Bloggers are mostly saluting entrepreneur billionaire Mark Cuban for backing a new journalism site aimed at exposing securities fraud and corporate malfeasance. In this era of , we, too, are excited to see such an investment in Web-based original content.
But the online scribes are also calling into question the Dallas Mavericks owner's disclosure that he plans to use the knowledge garnered by investigators for the site to buy and sell stocks before stories are published.
"How is it any different than the many commentators on CNBC and FOX News, Bloomberg, etc., that buy or short stocks, then regularly go on air and discuss their positions and why they took them?" Cuban told CNET News.com in an e-mail. "Isn't the smart investor the one who does their research and then makes a buy or sell decision? In our case, we will do the same thing, only we will publish why we are doing it."
It will be interesting to see if potential readers agree with his rationale once the site, Sharesleuth.com, launches as expected next month. The blog-style site was the brainchild of veteran St. Louis Post-Dispatch reporter Chris Carey, who will serve as the editor and president.
Blog community response:
"The site sounds interesting enough, focusing on exposing corporate fraud, but Mark, do you really need to flaunt the fact that you intend to use this information to buy/sell stocks before the stories are published?! Jeez! Don't you already have enough money without having to manipulate the system like this? Are you really going to short the stock of a company you find dirt on, then report the news so that you can watch the price fall and make a few bucks?"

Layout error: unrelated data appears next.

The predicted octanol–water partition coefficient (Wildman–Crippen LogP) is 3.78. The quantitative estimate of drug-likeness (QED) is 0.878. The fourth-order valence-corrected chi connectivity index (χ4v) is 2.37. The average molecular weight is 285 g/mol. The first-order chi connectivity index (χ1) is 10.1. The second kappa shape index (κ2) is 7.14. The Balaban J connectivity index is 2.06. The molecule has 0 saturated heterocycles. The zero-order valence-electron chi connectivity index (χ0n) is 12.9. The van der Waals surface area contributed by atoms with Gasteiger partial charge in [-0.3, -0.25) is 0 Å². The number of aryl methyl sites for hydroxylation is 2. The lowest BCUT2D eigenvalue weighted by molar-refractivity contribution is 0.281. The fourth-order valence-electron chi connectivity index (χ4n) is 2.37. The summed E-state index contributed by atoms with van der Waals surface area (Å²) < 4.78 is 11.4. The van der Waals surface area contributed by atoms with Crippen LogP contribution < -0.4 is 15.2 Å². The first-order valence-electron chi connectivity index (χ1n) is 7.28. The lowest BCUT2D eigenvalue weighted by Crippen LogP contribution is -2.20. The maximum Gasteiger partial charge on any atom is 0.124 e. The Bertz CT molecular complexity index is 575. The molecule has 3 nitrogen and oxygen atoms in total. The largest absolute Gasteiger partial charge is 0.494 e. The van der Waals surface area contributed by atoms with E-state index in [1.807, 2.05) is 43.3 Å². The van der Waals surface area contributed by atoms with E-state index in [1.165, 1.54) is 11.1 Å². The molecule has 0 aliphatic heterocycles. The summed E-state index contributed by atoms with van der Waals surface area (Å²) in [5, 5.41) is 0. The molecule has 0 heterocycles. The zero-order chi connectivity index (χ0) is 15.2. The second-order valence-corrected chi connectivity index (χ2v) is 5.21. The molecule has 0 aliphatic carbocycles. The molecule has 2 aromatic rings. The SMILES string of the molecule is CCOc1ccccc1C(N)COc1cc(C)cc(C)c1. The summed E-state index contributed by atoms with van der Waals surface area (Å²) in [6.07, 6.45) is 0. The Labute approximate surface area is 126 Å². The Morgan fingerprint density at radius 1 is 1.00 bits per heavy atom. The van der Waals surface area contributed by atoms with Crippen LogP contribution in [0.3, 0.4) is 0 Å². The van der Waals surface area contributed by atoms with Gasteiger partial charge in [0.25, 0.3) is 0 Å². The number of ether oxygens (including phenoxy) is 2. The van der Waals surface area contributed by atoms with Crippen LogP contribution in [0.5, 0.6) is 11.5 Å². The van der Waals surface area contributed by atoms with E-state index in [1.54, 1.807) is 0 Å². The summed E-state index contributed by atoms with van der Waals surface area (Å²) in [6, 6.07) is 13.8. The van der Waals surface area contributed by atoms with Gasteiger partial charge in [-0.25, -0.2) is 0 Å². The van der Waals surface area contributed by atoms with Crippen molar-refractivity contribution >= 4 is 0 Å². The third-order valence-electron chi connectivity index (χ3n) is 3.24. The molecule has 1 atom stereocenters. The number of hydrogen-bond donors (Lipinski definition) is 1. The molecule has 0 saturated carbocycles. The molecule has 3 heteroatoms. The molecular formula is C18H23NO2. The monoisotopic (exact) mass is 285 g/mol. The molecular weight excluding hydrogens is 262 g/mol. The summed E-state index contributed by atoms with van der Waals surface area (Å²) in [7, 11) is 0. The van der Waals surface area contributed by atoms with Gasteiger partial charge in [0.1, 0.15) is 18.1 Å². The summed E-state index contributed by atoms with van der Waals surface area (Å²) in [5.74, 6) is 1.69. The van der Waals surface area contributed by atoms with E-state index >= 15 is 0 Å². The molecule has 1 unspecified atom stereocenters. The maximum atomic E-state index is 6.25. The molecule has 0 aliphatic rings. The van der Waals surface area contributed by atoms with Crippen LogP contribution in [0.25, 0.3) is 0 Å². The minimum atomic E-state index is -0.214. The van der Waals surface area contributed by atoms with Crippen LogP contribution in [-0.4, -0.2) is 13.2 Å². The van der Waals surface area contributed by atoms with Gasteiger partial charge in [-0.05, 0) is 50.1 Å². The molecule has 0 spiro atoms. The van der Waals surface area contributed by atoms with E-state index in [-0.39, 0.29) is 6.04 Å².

--Joe Wikert's Book Publisher, Author and Online Publishing Blog
"While many newspapers are kicking and screaming against the ever ferocious current that is the Internet, we always like to salute those who've taken their heads out of their asses long enough to realize the valuable tool that sits in front of them. Of course, we have no papers to congratulate today but Mark Cuban is backing an investigatory site devoted to shady stocks."
"I've been wondering how investigative journalism could survive in an era when the mainstream media seem cowed by the Bush administration and hamstrung by the financial interests of their corporate owners. Perhaps enterprising reporters like Carey and 'investment angels' like Cuban will help create a new model of journalism."
"Will there be info on how Cuban convinced Yahoo to waste $5.7 billion on Broadcast.com?"
--ebrandel on CNET News.com's Talkback